What Marriage Is...
What, Exactly, Is Marriage?
For anyone reading this that is already married, think back to the day your spouse asked you to share his or her life with you. How special your wedding day was! Friends and family gathered around ensuring all was perfect -- and for the most part, it was.
Rice and cake aside, had you any idea what marriage meant? Did you know the legal rights you, as husband and wife, would gain? Or how your family was protected?
- Ultimately, civil marriage is a basic civil right as well as a private and public commitment of love and support by adult couples.
- Civil marriage involves the obtaining and signing of a civil marriage license, which is issued by local government - the couple is entering into a civil contract.
- In personal terms, marriage is usually a celebration of love and commitment.
- It means others can recognize the commitment the couple has made to one another.
- The choice of whether or not to marry is a personal decision, made by two adults.
Civil marriage also provides a gateway to over 1,000 federal protections, responsibilities and benefits as well as many more provided by your state. It lets a spouse make decisions about the medical care of a partner who is disabled. It enables the couple to organize their financial affairs as a single unit for economic, tax and insurance purposes.
Marriage Is Not:
- Marriage is not about procreation. Millions of couples choose not to or are unable to have children.
- Marriage is not an institution chosen by every couple.
- Marriage is not a religious institution, but a civil one. Although churches and synagogues do perform religious ceremonies, the government distinguishes the religious from the civil by requiring the signing of a marriage certificate, if that is what the couple chooses to do.
- Marriage is not the same as a civil union, and vice versa. GLAD's fact sheet: Civil Marriage v. Civil Unions, What’s the difference?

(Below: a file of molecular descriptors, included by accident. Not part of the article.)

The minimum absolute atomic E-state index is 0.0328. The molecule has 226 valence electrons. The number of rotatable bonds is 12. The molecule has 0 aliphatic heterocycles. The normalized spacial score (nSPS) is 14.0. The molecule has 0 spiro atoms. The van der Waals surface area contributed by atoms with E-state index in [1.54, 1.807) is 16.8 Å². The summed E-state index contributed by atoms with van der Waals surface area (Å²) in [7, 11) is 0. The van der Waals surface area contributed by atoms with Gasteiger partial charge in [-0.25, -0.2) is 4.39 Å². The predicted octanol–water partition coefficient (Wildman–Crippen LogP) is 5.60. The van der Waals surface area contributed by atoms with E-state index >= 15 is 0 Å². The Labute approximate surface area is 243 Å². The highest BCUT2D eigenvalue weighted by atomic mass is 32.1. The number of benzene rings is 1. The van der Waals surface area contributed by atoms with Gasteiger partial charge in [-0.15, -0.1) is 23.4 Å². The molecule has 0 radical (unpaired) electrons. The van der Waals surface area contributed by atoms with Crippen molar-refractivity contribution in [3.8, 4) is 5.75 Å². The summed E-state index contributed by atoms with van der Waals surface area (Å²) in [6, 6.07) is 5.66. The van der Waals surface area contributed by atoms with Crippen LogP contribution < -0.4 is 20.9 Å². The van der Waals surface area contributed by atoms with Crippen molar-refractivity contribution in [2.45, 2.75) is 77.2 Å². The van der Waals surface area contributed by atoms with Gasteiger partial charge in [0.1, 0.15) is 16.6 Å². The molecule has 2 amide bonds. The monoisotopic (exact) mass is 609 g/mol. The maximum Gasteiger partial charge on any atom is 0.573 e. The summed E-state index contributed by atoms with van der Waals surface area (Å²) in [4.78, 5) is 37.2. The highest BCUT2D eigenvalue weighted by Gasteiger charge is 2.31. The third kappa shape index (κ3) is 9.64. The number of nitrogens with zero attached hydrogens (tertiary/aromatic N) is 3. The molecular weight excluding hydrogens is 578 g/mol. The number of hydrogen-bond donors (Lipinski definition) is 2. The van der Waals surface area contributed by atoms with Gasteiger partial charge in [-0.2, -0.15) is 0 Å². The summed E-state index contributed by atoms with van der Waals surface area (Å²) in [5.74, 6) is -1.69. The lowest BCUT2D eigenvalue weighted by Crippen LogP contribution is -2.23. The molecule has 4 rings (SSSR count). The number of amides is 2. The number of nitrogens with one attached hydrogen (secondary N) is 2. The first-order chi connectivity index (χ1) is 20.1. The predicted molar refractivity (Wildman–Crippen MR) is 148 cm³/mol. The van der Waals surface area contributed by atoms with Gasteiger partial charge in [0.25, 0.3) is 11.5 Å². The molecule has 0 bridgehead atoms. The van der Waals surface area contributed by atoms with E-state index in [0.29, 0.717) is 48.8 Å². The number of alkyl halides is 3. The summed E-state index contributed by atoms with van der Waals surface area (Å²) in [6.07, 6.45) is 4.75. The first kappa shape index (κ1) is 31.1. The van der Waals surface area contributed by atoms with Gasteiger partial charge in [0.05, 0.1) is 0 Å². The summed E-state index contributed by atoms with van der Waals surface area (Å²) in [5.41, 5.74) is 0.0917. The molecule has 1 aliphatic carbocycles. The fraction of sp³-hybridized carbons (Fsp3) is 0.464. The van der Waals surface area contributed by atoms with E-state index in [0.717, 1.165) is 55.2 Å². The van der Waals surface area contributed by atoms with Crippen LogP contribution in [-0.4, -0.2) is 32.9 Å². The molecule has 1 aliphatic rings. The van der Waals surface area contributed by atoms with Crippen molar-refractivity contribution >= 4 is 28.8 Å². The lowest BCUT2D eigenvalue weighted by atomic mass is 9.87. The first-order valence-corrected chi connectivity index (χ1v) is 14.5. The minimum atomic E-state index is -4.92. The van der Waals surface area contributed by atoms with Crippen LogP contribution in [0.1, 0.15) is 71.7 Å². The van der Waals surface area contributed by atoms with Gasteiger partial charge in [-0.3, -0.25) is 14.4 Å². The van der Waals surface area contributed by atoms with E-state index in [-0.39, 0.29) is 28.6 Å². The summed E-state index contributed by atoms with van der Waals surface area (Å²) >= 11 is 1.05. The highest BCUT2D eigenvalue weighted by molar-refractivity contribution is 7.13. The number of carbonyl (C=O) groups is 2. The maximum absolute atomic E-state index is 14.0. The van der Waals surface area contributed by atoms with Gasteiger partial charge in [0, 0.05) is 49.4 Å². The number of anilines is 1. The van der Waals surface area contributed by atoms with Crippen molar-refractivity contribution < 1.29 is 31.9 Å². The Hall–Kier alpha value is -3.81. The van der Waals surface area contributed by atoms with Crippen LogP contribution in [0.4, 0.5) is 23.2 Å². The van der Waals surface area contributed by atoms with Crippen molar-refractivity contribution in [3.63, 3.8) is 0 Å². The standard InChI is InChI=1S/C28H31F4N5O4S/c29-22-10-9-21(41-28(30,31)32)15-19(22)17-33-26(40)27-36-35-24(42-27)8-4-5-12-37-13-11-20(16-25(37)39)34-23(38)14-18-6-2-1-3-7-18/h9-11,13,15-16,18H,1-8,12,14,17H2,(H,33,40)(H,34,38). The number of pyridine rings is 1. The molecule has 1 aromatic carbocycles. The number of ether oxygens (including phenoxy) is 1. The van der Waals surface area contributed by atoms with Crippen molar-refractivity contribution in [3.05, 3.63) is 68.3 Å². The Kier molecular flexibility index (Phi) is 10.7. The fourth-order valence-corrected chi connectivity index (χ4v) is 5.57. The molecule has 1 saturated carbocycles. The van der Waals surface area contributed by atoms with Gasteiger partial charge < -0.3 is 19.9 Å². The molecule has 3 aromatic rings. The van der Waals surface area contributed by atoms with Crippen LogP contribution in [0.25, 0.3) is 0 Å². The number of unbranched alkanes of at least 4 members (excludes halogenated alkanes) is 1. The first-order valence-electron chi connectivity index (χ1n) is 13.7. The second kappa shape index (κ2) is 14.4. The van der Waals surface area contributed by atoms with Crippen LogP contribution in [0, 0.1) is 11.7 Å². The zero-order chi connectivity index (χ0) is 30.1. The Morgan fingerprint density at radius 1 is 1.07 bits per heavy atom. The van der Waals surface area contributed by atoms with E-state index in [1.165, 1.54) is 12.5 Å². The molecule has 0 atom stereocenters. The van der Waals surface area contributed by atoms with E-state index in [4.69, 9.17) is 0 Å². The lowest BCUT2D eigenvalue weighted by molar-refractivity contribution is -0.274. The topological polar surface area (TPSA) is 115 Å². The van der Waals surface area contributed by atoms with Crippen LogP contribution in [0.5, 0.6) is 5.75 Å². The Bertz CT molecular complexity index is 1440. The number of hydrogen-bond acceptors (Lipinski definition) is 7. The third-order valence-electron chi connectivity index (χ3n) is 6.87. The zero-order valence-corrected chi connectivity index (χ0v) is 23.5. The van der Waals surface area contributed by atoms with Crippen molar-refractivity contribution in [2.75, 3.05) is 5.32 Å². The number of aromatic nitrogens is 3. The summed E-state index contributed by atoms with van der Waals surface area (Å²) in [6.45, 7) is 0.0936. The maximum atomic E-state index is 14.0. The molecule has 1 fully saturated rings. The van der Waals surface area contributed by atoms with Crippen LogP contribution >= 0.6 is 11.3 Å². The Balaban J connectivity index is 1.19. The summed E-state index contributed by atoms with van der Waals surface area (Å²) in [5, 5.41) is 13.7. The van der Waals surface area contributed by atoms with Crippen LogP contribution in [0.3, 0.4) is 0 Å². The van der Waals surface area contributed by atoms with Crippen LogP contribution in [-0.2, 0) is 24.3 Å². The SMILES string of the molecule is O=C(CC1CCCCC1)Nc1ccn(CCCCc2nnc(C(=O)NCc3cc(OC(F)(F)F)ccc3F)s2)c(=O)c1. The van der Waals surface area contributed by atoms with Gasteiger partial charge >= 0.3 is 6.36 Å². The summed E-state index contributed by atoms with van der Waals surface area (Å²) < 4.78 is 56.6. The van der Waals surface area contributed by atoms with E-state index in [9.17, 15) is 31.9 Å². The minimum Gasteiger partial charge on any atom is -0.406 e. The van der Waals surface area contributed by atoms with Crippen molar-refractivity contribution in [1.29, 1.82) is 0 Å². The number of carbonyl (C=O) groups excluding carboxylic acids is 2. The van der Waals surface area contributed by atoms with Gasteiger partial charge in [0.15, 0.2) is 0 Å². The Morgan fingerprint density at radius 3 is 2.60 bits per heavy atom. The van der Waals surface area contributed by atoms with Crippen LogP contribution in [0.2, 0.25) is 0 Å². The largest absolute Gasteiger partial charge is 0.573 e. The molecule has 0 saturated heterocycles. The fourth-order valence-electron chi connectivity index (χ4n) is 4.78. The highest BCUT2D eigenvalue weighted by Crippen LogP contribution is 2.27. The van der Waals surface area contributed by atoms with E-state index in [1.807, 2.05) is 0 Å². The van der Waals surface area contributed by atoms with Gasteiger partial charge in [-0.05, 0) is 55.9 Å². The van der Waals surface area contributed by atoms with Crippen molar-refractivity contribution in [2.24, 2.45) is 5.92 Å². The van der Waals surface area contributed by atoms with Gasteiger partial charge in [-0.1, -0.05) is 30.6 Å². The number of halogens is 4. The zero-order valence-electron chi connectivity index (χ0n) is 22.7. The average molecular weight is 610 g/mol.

Religious and Civil Marriage: The Difference
In the U.S., a marriage is only legal with the obtaining and signing of a marriage license. That is why many couples can go to a judge or any other public officiant and need not go to a church, synagogue or mosque. However, our government has made the process simpler by allowing priests, ministers, rabbis and other religious folk, to perform a couple's desire for a religious ceremony AND act as an officiant. This convenience does not mean that a purely religious ceremony would be legal. Each religious cleric must sign the license before witnesses and the couple. In Europe, couples MUST go before a public official to marry. A religious ceremony is 'secondary' and only needed if the couple wishes to have that type of ceremony.
Moreover, religious bodies retain the right to decide for themselves whether to perform or recognize any marriage. No court decision or legislative enactment can change the basic tenets of religious faith. For example, some religions will not marry someone who has already been divorced, although the person is free to marry civilly.